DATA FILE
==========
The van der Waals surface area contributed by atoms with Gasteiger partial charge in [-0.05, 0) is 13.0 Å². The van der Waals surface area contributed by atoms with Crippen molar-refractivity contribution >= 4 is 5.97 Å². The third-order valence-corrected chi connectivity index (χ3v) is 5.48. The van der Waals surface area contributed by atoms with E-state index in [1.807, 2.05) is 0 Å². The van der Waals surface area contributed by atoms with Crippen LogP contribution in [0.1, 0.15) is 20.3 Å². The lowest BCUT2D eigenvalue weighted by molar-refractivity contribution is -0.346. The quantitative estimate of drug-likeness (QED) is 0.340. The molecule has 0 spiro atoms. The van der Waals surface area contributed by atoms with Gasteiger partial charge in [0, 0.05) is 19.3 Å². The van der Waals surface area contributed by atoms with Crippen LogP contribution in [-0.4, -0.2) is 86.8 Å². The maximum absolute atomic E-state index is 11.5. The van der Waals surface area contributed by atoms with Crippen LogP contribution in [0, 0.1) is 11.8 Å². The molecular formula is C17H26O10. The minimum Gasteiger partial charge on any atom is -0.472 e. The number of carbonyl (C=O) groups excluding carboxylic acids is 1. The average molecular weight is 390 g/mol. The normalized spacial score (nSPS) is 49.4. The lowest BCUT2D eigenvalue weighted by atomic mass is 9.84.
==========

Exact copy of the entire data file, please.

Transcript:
The van der Waals surface area contributed by atoms with Gasteiger partial charge in [-0.05, 0) is 13.0 Å². The van der Waals surface area contributed by atoms with Crippen molar-refractivity contribution >= 4 is 5.97 Å². The third-order valence-corrected chi connectivity index (χ3v) is 5.48. The van der Waals surface area contributed by atoms with E-state index in [1.807, 2.05) is 0 Å². The van der Waals surface area contributed by atoms with Crippen LogP contribution in [0.1, 0.15) is 20.3 Å². The lowest BCUT2D eigenvalue weighted by molar-refractivity contribution is -0.346. The quantitative estimate of drug-likeness (QED) is 0.340. The molecule has 0 spiro atoms. The van der Waals surface area contributed by atoms with Gasteiger partial charge in [0, 0.05) is 19.3 Å². The van der Waals surface area contributed by atoms with Crippen LogP contribution in [-0.4, -0.2) is 86.8 Å². The maximum absolute atomic E-state index is 11.5. The van der Waals surface area contributed by atoms with Crippen LogP contribution in [0, 0.1) is 11.8 Å². The molecular formula is C17H26O10. The minimum Gasteiger partial charge on any atom is -0.472 e. The number of carbonyl (C=O) groups excluding carboxylic acids is 1. The average molecular weight is 390 g/mol. The normalized spacial score (nSPS) is 49.4. The lowest BCUT2D eigenvalue weighted by atomic mass is 9.84.